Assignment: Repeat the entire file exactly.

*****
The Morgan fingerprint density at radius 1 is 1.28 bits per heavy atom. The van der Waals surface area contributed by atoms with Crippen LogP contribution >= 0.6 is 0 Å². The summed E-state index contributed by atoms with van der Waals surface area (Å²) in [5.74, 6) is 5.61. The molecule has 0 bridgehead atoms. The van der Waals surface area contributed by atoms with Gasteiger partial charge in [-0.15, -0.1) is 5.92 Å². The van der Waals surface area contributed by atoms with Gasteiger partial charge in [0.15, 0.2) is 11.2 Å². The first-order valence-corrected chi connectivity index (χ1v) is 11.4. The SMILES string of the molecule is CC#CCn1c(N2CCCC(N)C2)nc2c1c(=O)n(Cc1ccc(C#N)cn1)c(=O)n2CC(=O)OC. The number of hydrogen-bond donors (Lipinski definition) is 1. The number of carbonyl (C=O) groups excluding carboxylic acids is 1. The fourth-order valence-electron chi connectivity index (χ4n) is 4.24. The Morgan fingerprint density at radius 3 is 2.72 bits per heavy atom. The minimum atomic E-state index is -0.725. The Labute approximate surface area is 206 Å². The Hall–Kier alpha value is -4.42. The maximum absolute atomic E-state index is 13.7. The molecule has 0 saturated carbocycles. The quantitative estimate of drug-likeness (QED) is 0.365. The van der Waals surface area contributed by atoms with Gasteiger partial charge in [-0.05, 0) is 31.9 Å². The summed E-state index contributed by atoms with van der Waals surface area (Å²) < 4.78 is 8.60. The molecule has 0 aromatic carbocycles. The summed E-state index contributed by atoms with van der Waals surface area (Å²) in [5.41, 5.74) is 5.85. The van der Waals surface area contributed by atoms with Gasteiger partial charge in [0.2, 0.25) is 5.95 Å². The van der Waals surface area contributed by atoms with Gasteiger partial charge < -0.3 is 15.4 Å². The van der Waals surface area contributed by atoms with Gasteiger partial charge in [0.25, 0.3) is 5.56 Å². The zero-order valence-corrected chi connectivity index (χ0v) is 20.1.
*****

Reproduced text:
The Morgan fingerprint density at radius 1 is 1.28 bits per heavy atom. The van der Waals surface area contributed by atoms with Crippen LogP contribution >= 0.6 is 0 Å². The summed E-state index contributed by atoms with van der Waals surface area (Å²) in [5.74, 6) is 5.61. The molecule has 0 bridgehead atoms. The van der Waals surface area contributed by atoms with Gasteiger partial charge in [-0.15, -0.1) is 5.92 Å². The van der Waals surface area contributed by atoms with Gasteiger partial charge in [0.15, 0.2) is 11.2 Å². The first-order valence-corrected chi connectivity index (χ1v) is 11.4. The SMILES string of the molecule is CC#CCn1c(N2CCCC(N)C2)nc2c1c(=O)n(Cc1ccc(C#N)cn1)c(=O)n2CC(=O)OC. The number of hydrogen-bond donors (Lipinski definition) is 1. The number of carbonyl (C=O) groups excluding carboxylic acids is 1. The fourth-order valence-electron chi connectivity index (χ4n) is 4.24. The Morgan fingerprint density at radius 3 is 2.72 bits per heavy atom. The minimum atomic E-state index is -0.725. The Labute approximate surface area is 206 Å². The Hall–Kier alpha value is -4.42. The maximum absolute atomic E-state index is 13.7. The molecule has 0 saturated carbocycles. The quantitative estimate of drug-likeness (QED) is 0.365. The van der Waals surface area contributed by atoms with Gasteiger partial charge in [-0.05, 0) is 31.9 Å². The summed E-state index contributed by atoms with van der Waals surface area (Å²) < 4.78 is 8.60. The molecule has 0 aromatic carbocycles. The summed E-state index contributed by atoms with van der Waals surface area (Å²) in [5.41, 5.74) is 5.85. The van der Waals surface area contributed by atoms with Gasteiger partial charge in [0.2, 0.25) is 5.95 Å². The van der Waals surface area contributed by atoms with Gasteiger partial charge < -0.3 is 15.4 Å². The van der Waals surface area contributed by atoms with Gasteiger partial charge in [0.25, 0.3) is 5.56 Å². The zero-order valence-corrected chi connectivity index (χ0v) is 20.1.